Let no man, upon a weak conceit of sobriety, or an illapplied moderation, think or maintain, that a man can earch too far, or be too well studied in the book of God's word, or in the book of God's works; Divinity or Philosophy.

OBJECTIONS WHICH POLITITIANS MAKE TO LEARNING.

1. Learning softens men's minds and makes them unfit for

14

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Alexander the Great and Julius Cæsar the dictator ; whereof the one was Aristotle's scholar in philosophy, and the other was Cicero's rival in eloquence: or if any man had rather call for scholars that were great generals, than generals that were great scholars, let him take Epaminondas

the Theban, or Xenophon the Athenian. 9. Learning makes men unfit for civil affairs

It is accounted an error to .commit a natural body to empiric physicians, which commonly have a few pleasing receipts, whereupon they are confident and adventurous, but know neither the causes of diseases, nor the complexions of patients, nor peril of accidents, nor the true method of

16

cures ; we see it is a like error to rely upon advocates or lawyers, which are only men of practice, and not grounded in their books, who are many times easily surprised, when matter falleth out besides their experience to the prejudice of the causes they handle: so by like reason, it cannot be but a matter of doubtful consequence, if states be managed by empiric statesmen, not well iningled with men grounded

in learning. 1. It makes them irresolute by variety of reading

14 It teacheth them when and upon what ground to

resolve, and to carry things in suspense till they resolve. 3. It makes them too peremtory by strictness of rules 19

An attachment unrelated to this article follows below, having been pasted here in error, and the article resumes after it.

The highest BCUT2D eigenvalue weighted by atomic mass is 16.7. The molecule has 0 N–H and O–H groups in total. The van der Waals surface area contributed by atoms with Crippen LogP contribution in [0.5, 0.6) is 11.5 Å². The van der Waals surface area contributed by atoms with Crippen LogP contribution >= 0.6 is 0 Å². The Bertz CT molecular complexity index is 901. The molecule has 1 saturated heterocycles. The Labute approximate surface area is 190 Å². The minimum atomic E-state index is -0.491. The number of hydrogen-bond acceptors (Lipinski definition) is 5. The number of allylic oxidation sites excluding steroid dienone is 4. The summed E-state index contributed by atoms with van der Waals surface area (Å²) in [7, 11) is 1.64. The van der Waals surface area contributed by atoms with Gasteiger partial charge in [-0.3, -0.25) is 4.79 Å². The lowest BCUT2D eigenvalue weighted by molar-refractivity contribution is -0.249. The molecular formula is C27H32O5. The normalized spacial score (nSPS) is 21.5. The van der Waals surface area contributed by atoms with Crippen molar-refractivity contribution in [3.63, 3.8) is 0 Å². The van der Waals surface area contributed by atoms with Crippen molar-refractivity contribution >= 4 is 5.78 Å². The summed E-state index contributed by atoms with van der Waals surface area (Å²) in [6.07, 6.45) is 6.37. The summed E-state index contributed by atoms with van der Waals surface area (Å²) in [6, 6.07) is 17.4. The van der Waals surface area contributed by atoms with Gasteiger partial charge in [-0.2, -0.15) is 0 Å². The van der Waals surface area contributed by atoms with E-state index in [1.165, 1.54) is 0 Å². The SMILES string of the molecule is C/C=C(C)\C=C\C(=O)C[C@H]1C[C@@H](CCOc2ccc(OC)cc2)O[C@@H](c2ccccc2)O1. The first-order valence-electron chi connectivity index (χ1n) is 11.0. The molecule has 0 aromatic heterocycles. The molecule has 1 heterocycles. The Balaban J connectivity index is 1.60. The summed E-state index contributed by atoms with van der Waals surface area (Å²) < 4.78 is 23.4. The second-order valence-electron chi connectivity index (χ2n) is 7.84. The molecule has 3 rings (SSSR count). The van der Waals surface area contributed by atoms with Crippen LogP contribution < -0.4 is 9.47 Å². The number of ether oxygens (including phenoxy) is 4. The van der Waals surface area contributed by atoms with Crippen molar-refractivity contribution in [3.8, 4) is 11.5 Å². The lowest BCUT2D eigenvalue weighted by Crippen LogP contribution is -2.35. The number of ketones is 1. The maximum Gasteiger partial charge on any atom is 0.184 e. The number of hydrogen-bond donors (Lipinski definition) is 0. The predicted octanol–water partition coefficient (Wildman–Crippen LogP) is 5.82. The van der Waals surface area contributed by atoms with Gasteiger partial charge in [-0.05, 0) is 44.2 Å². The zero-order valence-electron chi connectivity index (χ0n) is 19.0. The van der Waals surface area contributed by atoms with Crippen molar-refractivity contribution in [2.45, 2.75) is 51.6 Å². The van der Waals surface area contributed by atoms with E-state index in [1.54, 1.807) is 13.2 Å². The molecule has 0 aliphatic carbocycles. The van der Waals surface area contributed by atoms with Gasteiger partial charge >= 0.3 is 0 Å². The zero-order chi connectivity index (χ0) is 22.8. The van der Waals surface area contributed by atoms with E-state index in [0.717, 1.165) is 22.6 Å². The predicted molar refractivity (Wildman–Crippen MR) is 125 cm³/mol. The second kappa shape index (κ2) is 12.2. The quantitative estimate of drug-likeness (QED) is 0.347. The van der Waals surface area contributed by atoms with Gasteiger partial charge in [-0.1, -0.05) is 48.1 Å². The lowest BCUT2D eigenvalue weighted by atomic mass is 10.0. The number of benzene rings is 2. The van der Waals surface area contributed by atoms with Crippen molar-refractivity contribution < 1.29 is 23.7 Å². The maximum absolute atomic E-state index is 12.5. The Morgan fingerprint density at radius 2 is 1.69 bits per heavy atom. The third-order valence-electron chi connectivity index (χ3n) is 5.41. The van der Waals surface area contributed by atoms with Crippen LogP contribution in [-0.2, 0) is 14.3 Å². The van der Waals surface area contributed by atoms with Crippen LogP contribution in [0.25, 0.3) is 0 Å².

It teachelh them when and upon what ground to resolve ; yea, and how to carry things in suspense without prejudice, till they resolve ; if it make men positive and regular, it teacheth them what things ure in their nature demonstrative, and what are conjecturul; and as well the use of distinctions and exceptions, as the latitude of principles and

rules. 4. It makes them immoderate by greatness of example 14

It teacheth men the force of circumstances, the errors of

comparisons, and all the cautions of application. It makes them incompatible by dissimilitude of examples 19

Let a man look into the errors of Clement the seventh, so livelily described by Guicciardine, who served under him, or into the errors of Cicero, painted out by his own pencil in his epistles to Atticus, and he will fly apace from being irresolute. Let him look into the errors of Phocion, and he will beware how he be obstinate or inflexible. Let him but read the fable of Irion, and it will hold him from being vapourous or imaginative. Let him look into the errors of Cato the second, and he will never be one of the Antipodes,

to tread opposite to the present world 6. It disposes men to leisure and retirement.

It were strange if that, which accustometh the mind to a perpetual motion and agitation, should induce slothful